Give electric cars bigger subsidies, says Renault
Tuesday, 25 June 2013
Renault says that zero emission cars should get bigger Government subsidies than hybrid vehicles, in order to make them a more attractive investment for road users.
At the moment, electric vehicles are eligible for a subsidy of £5,000, with the same discount applying to plug-in hybrids, which effectively combine electric power with conventional fuel technology but are less beneficial to the environment overall.
Renault’s chief operating officer, Carlos Tavares, feels that a distinction should be drawn between the two:
“We are happy to have support for clean vehicles. It helps the industry… But I would be even happier if it was strictly proportional to the emissions, which means if it is zero it should not be the same as 50, 60 or 100g/km. If you have a tailpipe, it is not zero emissions.”
While some manufacturers are tentatively moving into the electric market, Renault is quickly becoming the leading brand, offering four electric vehicles, with the ‘Zoe’ model by far the most successful. Despite Nissan’s LEAF model being synonymous with the category, Renault has now grown to become the leading player, with global electric sales more than doubling to 36,000 this year:
“We are the leaders in EV [electric vehicle] sales and we intend to stay so. We are the only manufacturer with four EV models.
“Our European market share as an automotive company, including Renault and Dacia, is nine per cent, but our share of the zero-emissions vehicles market is 51 per cent,” said Mr Tavares.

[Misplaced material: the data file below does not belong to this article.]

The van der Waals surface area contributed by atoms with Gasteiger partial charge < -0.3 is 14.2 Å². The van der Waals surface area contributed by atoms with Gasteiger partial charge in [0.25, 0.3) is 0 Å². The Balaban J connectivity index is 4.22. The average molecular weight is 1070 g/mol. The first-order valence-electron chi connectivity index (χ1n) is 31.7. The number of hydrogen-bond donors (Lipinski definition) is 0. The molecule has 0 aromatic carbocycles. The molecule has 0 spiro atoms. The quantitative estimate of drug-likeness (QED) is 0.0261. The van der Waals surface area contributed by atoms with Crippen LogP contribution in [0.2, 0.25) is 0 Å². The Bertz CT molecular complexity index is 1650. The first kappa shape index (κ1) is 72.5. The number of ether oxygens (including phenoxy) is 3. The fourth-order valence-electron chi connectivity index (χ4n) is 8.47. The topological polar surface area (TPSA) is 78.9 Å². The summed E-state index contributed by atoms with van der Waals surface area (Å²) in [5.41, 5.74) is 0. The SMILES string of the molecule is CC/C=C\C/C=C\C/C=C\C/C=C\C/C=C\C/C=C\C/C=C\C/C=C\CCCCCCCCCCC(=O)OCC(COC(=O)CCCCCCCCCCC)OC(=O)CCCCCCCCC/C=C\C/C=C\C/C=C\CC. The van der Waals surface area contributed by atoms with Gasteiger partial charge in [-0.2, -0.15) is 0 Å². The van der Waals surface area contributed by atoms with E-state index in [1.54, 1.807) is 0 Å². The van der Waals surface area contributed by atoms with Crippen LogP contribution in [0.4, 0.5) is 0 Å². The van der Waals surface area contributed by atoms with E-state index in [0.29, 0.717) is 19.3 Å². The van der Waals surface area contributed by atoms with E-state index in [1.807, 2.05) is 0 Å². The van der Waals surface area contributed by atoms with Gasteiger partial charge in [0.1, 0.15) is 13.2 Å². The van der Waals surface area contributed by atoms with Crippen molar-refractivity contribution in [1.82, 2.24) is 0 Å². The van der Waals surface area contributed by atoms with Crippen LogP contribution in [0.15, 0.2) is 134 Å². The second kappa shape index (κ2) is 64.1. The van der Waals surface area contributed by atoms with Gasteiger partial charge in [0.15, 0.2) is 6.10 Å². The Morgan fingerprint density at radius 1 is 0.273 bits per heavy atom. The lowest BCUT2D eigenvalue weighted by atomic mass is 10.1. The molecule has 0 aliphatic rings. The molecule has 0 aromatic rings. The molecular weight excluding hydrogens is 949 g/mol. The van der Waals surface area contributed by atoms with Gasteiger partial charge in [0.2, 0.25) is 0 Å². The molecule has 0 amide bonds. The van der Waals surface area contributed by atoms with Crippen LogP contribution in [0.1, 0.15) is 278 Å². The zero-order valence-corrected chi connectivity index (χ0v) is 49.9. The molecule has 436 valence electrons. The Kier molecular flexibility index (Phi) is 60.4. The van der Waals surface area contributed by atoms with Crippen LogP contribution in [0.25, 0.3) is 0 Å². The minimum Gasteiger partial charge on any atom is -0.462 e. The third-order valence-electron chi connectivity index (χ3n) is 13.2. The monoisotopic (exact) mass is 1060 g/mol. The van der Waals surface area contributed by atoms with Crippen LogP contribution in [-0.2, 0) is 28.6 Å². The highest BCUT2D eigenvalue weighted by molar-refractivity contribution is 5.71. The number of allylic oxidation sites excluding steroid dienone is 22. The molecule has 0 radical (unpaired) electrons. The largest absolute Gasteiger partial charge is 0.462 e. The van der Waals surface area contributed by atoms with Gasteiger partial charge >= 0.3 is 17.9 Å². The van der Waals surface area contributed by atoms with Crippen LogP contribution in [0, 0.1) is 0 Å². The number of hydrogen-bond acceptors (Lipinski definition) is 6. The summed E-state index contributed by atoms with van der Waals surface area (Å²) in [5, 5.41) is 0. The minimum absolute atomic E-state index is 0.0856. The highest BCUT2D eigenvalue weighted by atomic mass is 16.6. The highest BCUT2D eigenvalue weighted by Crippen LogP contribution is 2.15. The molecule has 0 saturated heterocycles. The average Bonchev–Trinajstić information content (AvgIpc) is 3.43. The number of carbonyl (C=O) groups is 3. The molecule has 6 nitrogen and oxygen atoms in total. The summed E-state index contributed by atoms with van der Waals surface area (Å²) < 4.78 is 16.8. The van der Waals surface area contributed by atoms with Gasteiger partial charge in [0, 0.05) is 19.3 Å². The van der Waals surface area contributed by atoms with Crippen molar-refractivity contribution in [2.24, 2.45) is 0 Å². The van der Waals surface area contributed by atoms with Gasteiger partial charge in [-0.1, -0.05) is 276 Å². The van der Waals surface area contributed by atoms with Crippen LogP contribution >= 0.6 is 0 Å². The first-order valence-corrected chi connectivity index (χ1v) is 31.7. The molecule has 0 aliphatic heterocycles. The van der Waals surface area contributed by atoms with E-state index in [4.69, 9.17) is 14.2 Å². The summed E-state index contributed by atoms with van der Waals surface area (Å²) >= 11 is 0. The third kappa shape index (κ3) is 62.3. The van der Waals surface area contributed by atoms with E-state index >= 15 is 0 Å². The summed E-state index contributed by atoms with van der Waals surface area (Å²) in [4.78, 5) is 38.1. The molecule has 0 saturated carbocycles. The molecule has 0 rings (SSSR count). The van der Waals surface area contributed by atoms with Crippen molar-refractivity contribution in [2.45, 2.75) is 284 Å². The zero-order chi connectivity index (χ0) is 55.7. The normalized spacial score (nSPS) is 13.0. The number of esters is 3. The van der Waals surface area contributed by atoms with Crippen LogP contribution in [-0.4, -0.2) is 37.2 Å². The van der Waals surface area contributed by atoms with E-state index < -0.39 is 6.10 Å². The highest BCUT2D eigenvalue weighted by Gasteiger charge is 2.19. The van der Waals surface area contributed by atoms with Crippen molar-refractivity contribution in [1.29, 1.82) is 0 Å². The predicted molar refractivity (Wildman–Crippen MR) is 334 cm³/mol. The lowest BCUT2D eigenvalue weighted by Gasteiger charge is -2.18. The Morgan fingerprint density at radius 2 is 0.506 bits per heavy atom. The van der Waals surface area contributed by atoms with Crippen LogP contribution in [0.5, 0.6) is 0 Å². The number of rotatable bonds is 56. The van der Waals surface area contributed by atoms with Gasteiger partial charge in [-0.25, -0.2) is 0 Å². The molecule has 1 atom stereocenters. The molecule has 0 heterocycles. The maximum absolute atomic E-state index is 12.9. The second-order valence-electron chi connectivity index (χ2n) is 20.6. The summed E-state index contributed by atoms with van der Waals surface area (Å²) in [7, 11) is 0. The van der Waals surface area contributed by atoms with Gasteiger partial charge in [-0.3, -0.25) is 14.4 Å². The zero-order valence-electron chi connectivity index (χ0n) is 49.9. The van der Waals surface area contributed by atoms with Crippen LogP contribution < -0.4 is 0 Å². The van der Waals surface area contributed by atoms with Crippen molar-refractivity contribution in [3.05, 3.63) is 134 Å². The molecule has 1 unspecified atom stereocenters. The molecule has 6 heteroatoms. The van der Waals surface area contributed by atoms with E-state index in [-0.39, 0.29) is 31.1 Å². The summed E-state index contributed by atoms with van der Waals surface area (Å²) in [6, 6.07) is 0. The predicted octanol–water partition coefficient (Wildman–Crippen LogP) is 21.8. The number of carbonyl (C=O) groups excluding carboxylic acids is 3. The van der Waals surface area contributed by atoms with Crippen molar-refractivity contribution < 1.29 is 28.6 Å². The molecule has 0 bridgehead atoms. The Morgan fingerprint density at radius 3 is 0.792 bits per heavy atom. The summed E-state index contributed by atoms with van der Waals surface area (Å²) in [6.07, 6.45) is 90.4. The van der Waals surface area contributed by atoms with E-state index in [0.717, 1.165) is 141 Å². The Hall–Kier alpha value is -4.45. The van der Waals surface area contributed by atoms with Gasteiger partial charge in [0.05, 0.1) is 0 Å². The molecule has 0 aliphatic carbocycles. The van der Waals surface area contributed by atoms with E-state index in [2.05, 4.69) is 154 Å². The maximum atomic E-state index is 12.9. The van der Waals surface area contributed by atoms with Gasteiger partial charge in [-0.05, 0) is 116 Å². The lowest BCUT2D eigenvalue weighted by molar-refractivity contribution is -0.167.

Tavares points towards the financial advantages of manufacturing electric vehicles above hybrids, which demand a high-value, luxury price point, out of reach for many consumers demanding economical commuting vehicles:
“There is nothing wrong with plug-in hybrids, except for the fact that if you look at the [financial] bill of materials for them, it is quite obvious that the cost of a plug-in hybrid is much more than a single-energy powertrain,” he said.
“That’s why this story is becoming a very polarised one. High-end flagship vehicles and SUVS are going for plug-in hybrids, whereas the commuting cars are moving to pure EV because you need to keep the price competitive.
“This is going to have an impact on pricing. For the high-end the price is perhaps not going to be a big deal, but certainly you are not going to see plug-in hybrid [technology] in compact cars.”
Despite a fiercely competitive European car market, Renault intends to focus on differentiation and quality, rather than competing on price, as they have done in the past:
“We have no intention to discount as much as we have in the past,” he said. “It destroys value for Renault as a brand and for the whole industry. Renault wants to step out of that world. Discounting dollars on the hood is not something we want to do.
“But we suffer, of course, from the fact that so many of our competitors are desperate and are making moves in the market that are not brand-friendly.”
The UK car market is currently one of the best for buying new vehicles, with manufacturers offering good discounts and financial providers happy to provide consumers with funding. Why not trade-in your old vehicle for a more energy efficient alternative?
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